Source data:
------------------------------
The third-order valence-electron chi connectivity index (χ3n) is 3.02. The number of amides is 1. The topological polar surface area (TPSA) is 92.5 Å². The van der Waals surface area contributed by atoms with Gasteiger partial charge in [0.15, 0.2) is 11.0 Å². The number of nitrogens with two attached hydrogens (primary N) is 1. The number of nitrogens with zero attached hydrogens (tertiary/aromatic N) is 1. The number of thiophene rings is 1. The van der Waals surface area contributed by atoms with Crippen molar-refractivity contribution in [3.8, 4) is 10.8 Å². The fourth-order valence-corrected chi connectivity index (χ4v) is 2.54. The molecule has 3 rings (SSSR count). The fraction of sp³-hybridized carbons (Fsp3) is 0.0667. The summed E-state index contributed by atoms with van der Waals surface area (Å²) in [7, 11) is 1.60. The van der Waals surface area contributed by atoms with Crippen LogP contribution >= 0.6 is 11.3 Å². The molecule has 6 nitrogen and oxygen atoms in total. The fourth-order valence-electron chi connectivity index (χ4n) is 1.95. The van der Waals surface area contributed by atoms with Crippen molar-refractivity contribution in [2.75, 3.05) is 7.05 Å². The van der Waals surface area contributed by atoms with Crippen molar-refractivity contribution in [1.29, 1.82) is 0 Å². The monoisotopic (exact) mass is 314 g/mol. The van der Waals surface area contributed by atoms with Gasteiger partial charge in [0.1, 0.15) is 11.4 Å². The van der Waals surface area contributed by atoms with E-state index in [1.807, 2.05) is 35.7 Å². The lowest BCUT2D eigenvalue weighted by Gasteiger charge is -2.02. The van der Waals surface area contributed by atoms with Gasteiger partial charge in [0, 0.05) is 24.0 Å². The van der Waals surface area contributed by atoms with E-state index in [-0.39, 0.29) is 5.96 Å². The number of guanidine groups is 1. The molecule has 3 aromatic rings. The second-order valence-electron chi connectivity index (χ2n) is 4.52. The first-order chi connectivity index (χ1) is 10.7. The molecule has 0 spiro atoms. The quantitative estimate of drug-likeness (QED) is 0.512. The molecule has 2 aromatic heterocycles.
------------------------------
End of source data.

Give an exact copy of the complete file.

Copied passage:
The third-order valence-electron chi connectivity index (χ3n) is 3.02. The number of amides is 1. The topological polar surface area (TPSA) is 92.5 Å². The van der Waals surface area contributed by atoms with Gasteiger partial charge in [0.15, 0.2) is 11.0 Å². The number of nitrogens with two attached hydrogens (primary N) is 1. The number of nitrogens with zero attached hydrogens (tertiary/aromatic N) is 1. The number of thiophene rings is 1. The van der Waals surface area contributed by atoms with Crippen molar-refractivity contribution in [3.8, 4) is 10.8 Å². The fourth-order valence-corrected chi connectivity index (χ4v) is 2.54. The molecule has 3 rings (SSSR count). The fraction of sp³-hybridized carbons (Fsp3) is 0.0667. The summed E-state index contributed by atoms with van der Waals surface area (Å²) in [7, 11) is 1.60. The van der Waals surface area contributed by atoms with Crippen LogP contribution >= 0.6 is 11.3 Å². The molecule has 6 nitrogen and oxygen atoms in total. The fourth-order valence-electron chi connectivity index (χ4n) is 1.95. The van der Waals surface area contributed by atoms with Crippen molar-refractivity contribution in [2.75, 3.05) is 7.05 Å². The van der Waals surface area contributed by atoms with Crippen molar-refractivity contribution in [1.29, 1.82) is 0 Å². The monoisotopic (exact) mass is 314 g/mol. The van der Waals surface area contributed by atoms with Gasteiger partial charge in [0.1, 0.15) is 11.4 Å². The van der Waals surface area contributed by atoms with E-state index in [1.807, 2.05) is 35.7 Å². The lowest BCUT2D eigenvalue weighted by Gasteiger charge is -2.02. The van der Waals surface area contributed by atoms with Gasteiger partial charge in [0, 0.05) is 24.0 Å². The van der Waals surface area contributed by atoms with E-state index in [-0.39, 0.29) is 5.96 Å². The number of guanidine groups is 1. The molecule has 3 aromatic rings. The second-order valence-electron chi connectivity index (χ2n) is 4.52. The first-order chi connectivity index (χ1) is 10.7. The molecule has 0 spiro atoms. The quantitative estimate of drug-likeness (QED) is 0.512. The molecule has 2 aromatic heterocycles.